Mahatma Gandhi wrote, “I was glad to get your letter. Personally I was very happy that all of you were given a taste of the Government’s kindness. If the experience does not make us angry but, on the contrary, fills our heart with compassion for the other party, and if we are as ready as ever to welcome more such experience, we shall have realized the true aim of our life. If anybody abused St. Francis, he would smile gently and thank God that He did not inspire that person to assault him, and if anybody assaulted him he would thank God that He did not inspire the latter to kill him outright. If anybody attempted to kill him, St. Francis would say that after all he did not try to torture him. The point is that he who has overcome love for his body and looks upon it only as an instrument will never be affected in his mind by anybody injuring his body.” 5

Mahatma Gandhi wrote, “I got your mail in due time. I send with this a beautiful letter received from a lady living in an ashram like ours in Italy. All the workers in that Ashram are women. The letter will give you some idea of the devotion and patience with which they work. Explain its contents to all the inmates, particularly to the women. Tell them at the same time about St. Francis. Mahadev once wrote a sketch of his life for Navajivan. Maybe you have read it. I have requested these ladies to write a letter directly to the Ashram. If you get any letter from them, reply to it. If, on reading this letter, you wish to write to them immediately, you may do so without waiting for a letter from them. But please don’t think that you must write. For all I know, they may have written a letter directly to the Ashram.” 6 Mahatma Gandhi wrote, “I had sent to you, when you were [in the Camp Jail] here, a book named Flowers of St. Francis. Have you or anybody else taken it away? Mohanlal writes to tell me that he cannot find it among the books with him. And it has not been returned to me. Please look for it. Its special value lies in the fact that it was received as a gift from a lady in Europe and contained her good wishes. A few passages in it are also marked. Don’t mind if you cannot recollect where it is.” 7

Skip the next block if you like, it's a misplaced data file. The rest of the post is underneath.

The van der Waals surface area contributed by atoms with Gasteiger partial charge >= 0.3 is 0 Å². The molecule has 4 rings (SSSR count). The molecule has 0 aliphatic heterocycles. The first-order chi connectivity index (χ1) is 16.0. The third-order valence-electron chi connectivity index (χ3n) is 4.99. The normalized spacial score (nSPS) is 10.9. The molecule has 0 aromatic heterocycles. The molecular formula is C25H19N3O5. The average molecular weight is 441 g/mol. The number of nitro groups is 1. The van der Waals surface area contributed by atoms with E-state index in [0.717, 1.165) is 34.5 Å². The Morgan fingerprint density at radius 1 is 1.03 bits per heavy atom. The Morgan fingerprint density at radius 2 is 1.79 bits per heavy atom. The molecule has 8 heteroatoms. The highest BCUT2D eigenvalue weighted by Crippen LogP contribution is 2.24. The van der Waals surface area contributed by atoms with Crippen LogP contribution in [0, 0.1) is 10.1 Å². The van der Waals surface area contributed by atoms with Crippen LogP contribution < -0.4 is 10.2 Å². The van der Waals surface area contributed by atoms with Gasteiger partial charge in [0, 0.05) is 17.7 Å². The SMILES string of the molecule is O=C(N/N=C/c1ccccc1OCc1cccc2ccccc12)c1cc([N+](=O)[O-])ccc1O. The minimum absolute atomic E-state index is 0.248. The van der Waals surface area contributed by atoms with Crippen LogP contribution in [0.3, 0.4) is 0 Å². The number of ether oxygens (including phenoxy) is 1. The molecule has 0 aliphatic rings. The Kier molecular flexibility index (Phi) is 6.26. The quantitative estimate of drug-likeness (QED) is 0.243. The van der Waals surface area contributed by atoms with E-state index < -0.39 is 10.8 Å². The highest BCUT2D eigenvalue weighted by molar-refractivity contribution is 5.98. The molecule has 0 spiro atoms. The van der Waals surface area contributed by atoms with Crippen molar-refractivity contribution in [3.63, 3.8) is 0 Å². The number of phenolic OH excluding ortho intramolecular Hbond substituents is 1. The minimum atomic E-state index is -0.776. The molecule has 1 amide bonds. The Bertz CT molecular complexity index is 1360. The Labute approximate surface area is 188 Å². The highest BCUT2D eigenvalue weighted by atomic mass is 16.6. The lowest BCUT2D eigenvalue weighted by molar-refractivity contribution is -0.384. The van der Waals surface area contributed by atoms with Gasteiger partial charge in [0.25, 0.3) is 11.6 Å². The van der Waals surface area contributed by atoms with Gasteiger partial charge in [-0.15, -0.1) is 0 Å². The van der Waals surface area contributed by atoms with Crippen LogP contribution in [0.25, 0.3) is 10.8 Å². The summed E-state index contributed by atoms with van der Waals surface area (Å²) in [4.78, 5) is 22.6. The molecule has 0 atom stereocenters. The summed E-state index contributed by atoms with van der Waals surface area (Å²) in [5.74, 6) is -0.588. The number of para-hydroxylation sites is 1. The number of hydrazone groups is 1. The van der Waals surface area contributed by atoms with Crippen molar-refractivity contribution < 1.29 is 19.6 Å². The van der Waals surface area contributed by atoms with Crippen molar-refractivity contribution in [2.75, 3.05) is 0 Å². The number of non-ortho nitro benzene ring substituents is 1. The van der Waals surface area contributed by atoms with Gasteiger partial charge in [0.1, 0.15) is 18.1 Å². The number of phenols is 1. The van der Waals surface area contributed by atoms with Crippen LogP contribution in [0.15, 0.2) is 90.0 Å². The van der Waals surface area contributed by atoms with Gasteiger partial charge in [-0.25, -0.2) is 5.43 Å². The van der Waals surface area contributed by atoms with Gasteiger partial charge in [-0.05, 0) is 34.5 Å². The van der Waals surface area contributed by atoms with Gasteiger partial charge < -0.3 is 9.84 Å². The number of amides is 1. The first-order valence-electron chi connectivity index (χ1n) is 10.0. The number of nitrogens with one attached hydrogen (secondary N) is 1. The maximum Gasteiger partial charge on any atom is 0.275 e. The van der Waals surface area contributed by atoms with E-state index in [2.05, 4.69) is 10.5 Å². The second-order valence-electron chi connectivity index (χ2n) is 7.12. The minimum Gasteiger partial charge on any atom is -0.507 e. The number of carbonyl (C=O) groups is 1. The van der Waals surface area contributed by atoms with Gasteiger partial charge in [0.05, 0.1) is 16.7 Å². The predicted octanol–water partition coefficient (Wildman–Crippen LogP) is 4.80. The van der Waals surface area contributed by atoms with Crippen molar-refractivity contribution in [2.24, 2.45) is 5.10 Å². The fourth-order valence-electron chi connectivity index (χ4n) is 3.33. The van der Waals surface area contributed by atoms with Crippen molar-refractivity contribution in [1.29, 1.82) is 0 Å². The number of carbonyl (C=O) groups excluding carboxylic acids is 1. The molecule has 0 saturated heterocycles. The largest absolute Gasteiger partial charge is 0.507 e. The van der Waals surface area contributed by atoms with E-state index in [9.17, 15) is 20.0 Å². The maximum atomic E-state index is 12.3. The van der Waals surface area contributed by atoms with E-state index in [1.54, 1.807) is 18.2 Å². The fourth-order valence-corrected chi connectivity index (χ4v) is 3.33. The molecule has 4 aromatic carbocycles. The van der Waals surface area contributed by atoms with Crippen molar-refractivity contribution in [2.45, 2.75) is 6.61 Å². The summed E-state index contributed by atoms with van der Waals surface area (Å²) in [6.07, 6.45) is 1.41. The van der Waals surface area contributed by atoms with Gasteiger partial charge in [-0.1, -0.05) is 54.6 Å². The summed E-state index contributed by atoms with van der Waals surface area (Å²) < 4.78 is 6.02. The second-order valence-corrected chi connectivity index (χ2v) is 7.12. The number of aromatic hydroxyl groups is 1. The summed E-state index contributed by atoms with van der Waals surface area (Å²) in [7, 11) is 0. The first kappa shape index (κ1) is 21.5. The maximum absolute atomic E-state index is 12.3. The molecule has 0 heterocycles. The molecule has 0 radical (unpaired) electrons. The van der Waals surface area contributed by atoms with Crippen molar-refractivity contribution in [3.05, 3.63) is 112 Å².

Mahatma Gandhi wrote, “I hope that Shelat’s children have recovered. I know from a letter of Chhaganlal Joshi that Shelat has got a book entitled Flowers of St. Francis. If he has it, get it from him and send it to me with somebody who may be coming here. Its value lies in the fact that it was a loving gift from somebody.” 8 Mahatma Gandhi wrote, “I have not received Flowers of St. Francis. You need not, however, send it if it is with you. I have been able to get another copy.” 9 Mahatma Gandhi wrote, “I sent you a card telling you that I have received the book The Little Plays of St. Francis. I got on to one of the plays marked by you, I suppose, and perhaps that is all the progress I shall have made with it. It is a hopeless thing for me to try to read or do anything outside the work in front of me.” 10

 

References:

 

  1. Indian Opinion, 19-1-1907
  2. Indian Opinion, 9-8-1913
  3. ON AHIMSA: REPLY TO LALA LAJPAT RAI, October, 1916
  4. LETTER TO MIRABEHN, December 20, 1930
  5. LETTER TO KANTI GANDHI, January 23, 1932
  6. LETTER TO NARANDAS GANDHI, August 11/15, 1932
  7. LETTER TO CHHAGANLAL JOSHI, September 4, 1932
  8. LETTER TO NARANDAS GANDHI, Before November 13 /14, 1932
  9. LETTER TO NARANDAS GANDHI, December 5, 1932
  10.   LETTER TO F. MARY BARR, January 26, 1933